Tags: Healthcare Reform | vermont | healthcare | single payer | costs

Vermont's Single-Payer Health System Headed for 'Disaster'

By    |   Monday, 01 Dec 2014 01:12 PM

In Vermont, the struggles to successfully put into place a single-payer health insurance system by 2017 have put that type of plan under heightened scrutiny — even as some contend that a similar program would be best for all Americans, the National Review reports.

The difficulties of a single-payer plan in Vermont, dubbed Green Mountain Care, have created political problems for its governor, Peter Shumlin, who has put the state's current health exchange on hold for repairs.

It has also drawn complaints from state lawmakers, including one who called it a "disaster" and told the Review that the failure "has shaken a lot of people’s faith in the ability of state government to put together something that would work."

Research also showed that Vermont could not afford to finance a single-payer program, even as it pressed ahead with the plan after lawmakers in 2011 approved it and set a 2017 deadline to have it in place.  Revenues were likely to be raised through payroll and income taxes.

A 2013 study by the University of Massachusetts found that an additional $1.6 billion in new revenue would have to be raised every year in order for a single-payer system to work, the Review said.

More recent estimates put the cost at between $1.7 billion and $2.2 billion in additional annual revenue.

Wrote the Review's Sally C. Pipes of the state's odd and unwieldy math: "Vermont collects $2.7 billion a year in taxes. How does it expect to boost its tax take by 80 percent to pay for single payer?"

Vermont, Pipes said, is reminder and lesson of the failure of a single-payer system, which extends far beyond U.S. shores.

Canada and Britain, for example, have also registered deep problems in such systems. Britain’s National Health Service is expected to experience nearly $47 billion in annual budget shortages by 2020, forcing the government to ration care. Already, those who can  pay to shell out their own money rather than wait in line, the Review said.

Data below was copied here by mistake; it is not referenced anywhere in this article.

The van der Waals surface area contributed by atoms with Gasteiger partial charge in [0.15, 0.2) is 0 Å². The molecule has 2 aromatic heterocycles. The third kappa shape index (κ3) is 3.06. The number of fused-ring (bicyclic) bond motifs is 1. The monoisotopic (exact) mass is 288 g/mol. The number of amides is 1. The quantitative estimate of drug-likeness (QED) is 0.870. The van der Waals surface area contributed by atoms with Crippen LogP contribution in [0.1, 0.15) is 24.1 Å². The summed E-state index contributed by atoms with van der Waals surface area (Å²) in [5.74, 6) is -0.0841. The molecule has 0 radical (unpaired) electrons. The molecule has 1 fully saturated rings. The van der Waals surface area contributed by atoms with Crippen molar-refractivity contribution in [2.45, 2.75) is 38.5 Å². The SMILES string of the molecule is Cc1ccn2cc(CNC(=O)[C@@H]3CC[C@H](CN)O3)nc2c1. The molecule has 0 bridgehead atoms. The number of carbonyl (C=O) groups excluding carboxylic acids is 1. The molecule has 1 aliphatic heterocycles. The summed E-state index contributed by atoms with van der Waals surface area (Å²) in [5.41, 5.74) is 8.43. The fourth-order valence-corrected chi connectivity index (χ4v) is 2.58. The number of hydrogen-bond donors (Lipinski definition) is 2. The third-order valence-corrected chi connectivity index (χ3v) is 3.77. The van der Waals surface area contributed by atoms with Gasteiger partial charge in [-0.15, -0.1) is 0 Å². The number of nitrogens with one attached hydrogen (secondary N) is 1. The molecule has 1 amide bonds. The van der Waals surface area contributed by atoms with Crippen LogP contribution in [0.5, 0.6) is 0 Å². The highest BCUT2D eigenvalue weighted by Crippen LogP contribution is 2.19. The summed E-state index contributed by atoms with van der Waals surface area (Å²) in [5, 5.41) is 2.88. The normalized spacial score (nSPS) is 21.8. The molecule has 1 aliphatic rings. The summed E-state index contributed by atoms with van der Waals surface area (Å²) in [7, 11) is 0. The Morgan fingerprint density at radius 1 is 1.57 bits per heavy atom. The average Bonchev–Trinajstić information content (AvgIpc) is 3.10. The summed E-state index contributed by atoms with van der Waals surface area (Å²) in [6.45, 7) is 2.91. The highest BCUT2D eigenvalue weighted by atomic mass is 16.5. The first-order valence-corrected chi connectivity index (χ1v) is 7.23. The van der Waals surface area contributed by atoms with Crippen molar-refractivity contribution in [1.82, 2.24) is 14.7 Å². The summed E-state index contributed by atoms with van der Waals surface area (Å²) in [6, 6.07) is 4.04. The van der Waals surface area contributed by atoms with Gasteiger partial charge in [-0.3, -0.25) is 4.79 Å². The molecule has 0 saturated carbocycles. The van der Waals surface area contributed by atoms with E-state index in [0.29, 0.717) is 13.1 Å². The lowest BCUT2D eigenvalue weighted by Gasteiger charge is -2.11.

Not unlike a growing number of U.S. doctors who are bailing out of taking patients with government insurance, the number of British doctors in 2013 who stopped taking new patients for their family practices doubled, it reported.

Despite the concerns, some view Vermont's maverick policy idea as solid, USA Today reported. If it does well, other states could follow suit.

Many, however, fear the program is not ready for a launch, even a launch set for two years away.

Wrote Paul Dame in an editorial published by the Burlington Free Press: "Personally, I see no evidence that this plan will do anything to control costs, other than give doctors a pay cut. Fewer doctors will significantly hurt everyone's access to high-quality care."

He added: "Single-payer has been a successful slogan, but not a successful plan. Even if it could work as it's being sold, we are just playing a shell game with insurance — we don't address the underlying factors that help doctors provide the same quality service at lower rates."

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In Vermont, difficulties at putting into place a single-payer health insurance system by 2017 have put that type of plan under scrutiny - even as some contend that a similar program would be best nationwide, the National Review reports.
vermont, healthcare, single payer, costs
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2014-12-01
Monday, 01 Dec 2014 01:12 PM
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